Before his untimely demise, which robbed the country of experiencing his full potential, Thompson showed good initial promise despite having to grapple with some strong headwinds that severely hampered his pace. Stuart has run such a weak leg since taking over from Thompson that some competitors in the region have closed in on Barbados in the development race and are threatening to overtake.
During most of the last 50 years, these competitors drew inspiration from Barbados as the front runner and looked up to us as their model. Not so sure any more, as St Kitts-Nevis’ Prime Minister Dr Timothy Harris recently made clear in comments published in another section of the local Press.
“For a very long time,” he reportedly said, “Barbados had been seen as a model of good government, good governance, good macro-economic policies, model for small states, and certainly over the last decade, Barbados has lost that.”
I wonder if he too, following the latest Moody’s All Fools Day downgrade, would be denounced as a prophet of doom and gloom?
So that, coinciding with the golden jubilee which the Dems are telling us requires $7 million to celebrate, Barbados has suffered an erosion of its prestige in the region, while at home Barbadians can point to many examples where they have retrogressed instead of progressed under the present administration that clearly has dropped the relay baton.
Why, for example, should St Joseph residents be eager to celebrate when they have returned to fetching water from a modern-day version of the standpipe called a community water station? They have been taken back to a past era when the ubiquitous standpipe was the main source of water for households in Barbadian villages.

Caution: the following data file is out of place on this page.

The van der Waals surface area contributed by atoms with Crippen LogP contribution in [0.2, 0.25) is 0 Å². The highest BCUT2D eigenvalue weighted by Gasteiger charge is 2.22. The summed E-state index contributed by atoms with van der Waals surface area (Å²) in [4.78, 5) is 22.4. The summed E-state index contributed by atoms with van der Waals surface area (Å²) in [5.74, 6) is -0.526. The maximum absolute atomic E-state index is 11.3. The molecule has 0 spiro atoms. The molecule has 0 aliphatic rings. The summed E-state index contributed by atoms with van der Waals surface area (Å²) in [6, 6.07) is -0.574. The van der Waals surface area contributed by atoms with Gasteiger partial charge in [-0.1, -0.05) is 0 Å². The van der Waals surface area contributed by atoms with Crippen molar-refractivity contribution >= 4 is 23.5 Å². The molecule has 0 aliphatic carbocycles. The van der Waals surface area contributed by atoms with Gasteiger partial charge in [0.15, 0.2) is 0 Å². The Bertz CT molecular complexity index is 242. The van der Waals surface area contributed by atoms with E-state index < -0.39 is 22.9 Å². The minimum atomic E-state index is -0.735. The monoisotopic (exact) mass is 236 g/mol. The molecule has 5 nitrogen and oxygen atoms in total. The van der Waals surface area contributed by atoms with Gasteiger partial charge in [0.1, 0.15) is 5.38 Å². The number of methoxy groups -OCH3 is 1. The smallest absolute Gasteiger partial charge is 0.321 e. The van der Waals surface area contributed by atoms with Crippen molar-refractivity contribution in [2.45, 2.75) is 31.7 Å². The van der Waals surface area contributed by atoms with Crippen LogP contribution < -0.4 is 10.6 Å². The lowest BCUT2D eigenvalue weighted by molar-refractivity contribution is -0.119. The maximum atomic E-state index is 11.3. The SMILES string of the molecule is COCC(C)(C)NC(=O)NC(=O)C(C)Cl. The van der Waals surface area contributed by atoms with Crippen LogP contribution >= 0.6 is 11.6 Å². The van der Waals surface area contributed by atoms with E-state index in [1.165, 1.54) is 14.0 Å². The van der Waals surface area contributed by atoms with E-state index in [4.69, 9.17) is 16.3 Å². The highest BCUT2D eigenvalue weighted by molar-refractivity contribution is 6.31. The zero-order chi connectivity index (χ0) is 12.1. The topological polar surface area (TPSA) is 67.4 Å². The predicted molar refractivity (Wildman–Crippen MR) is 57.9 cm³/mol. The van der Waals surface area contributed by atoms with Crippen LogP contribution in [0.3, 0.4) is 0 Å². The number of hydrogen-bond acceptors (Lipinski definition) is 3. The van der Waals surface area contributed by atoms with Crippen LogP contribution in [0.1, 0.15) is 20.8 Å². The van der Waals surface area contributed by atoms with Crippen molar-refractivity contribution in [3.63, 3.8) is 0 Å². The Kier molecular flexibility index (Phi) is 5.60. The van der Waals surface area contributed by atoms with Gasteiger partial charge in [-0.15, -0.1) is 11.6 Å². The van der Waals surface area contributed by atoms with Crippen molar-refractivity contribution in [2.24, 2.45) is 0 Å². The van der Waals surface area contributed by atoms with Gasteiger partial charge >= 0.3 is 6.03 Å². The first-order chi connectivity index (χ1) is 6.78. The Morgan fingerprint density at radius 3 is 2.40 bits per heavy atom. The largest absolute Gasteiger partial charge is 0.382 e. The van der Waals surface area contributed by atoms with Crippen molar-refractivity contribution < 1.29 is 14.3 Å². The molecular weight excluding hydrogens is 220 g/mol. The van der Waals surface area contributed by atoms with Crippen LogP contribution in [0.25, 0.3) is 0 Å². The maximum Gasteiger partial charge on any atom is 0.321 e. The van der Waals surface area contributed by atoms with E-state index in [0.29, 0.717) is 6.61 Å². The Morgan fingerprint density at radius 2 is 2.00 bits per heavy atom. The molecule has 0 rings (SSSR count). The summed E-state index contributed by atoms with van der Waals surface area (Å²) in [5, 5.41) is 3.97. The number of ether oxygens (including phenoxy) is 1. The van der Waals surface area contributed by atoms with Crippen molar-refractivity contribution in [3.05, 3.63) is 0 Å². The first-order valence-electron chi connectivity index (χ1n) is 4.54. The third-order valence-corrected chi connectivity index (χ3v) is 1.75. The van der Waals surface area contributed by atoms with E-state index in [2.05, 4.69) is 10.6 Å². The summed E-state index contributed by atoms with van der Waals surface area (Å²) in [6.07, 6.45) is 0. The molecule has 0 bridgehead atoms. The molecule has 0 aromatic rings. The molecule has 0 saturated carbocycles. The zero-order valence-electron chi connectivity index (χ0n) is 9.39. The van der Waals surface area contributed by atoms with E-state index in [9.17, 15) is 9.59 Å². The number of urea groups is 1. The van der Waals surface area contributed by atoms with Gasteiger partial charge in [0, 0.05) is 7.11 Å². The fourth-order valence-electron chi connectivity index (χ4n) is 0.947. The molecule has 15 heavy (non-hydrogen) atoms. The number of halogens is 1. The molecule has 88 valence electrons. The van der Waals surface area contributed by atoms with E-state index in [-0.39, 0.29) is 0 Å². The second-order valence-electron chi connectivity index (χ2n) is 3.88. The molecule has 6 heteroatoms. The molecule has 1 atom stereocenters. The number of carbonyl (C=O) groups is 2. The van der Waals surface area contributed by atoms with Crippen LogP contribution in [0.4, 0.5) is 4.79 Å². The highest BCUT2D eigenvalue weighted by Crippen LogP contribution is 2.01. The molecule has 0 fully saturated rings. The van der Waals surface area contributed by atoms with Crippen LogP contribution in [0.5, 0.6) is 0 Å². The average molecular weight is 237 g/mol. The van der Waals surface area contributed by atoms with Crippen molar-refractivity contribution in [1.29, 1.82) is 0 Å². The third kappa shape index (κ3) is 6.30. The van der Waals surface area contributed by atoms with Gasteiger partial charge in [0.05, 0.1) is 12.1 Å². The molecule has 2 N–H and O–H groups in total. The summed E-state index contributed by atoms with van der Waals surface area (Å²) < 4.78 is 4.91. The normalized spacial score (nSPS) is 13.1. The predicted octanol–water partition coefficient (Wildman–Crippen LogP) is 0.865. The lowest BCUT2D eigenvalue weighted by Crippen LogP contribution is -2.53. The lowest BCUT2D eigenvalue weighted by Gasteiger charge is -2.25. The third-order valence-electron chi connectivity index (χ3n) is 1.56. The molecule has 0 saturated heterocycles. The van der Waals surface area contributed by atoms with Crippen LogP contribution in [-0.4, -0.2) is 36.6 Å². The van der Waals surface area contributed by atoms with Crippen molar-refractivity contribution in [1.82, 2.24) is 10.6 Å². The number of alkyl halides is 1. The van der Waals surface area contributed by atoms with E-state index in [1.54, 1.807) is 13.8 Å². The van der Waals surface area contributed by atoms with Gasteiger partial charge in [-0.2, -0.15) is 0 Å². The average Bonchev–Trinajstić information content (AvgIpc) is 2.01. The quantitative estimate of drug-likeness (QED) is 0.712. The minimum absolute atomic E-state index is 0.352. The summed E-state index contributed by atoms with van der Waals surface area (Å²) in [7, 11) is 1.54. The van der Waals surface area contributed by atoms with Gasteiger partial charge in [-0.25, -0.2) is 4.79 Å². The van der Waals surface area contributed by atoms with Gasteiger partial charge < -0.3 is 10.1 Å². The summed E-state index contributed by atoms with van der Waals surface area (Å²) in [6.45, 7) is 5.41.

What too about the hundreds of young people who have had to abandon their dream of bettering themselves through getting a tuition-free university education at Cave Hill, compliments of the Barbadian taxpayer, as some members of this DLP administration did? Their dream was shattered by the introduction of tuition fees, even though Mr Stuart had said such a move would be a “retrograde step”.
I am a patriotic Barbadian and want to see our country shining brilliantly again within the galaxy of a strong, united and prosperous Caribbean. I have devoted my entire working life to supporting this objective. I could have opted to remain in North America where better opportunities were available for personal and professional development. However, I chose out of a strong sense of duty to come back and contribute to the development of Barbados and this region, even though it has involved sacrifice.
I am offended, therefore, by the puerile attempt to pin an “unpatriotic” label on Barbadians who, exercising their constitutional right of free speech, have objected to the $7 million Independence celebrations price tag. In their political zeal, some DLP spokesmen clearly seem to have difficulty differentiating between love of country and love of party.
I am praying that Barbados rediscovers that confident “can do” spirit which once defined us, so that whenever there seems to be no way, it will step in and say: “Yes, there is definitely a way!”
It is vital to creating the enabling environment for a bright future, which is ours for the taking.
We can do it through prayerful and soul-searching reflection that fittingly should be the overriding national focus at this time. Once that is accomplished, we can then indulge in lavish celebration. There will be justifiable reason.
(Reudon Eversley is a political strategist, strategic communication specialist and long-standing journalist.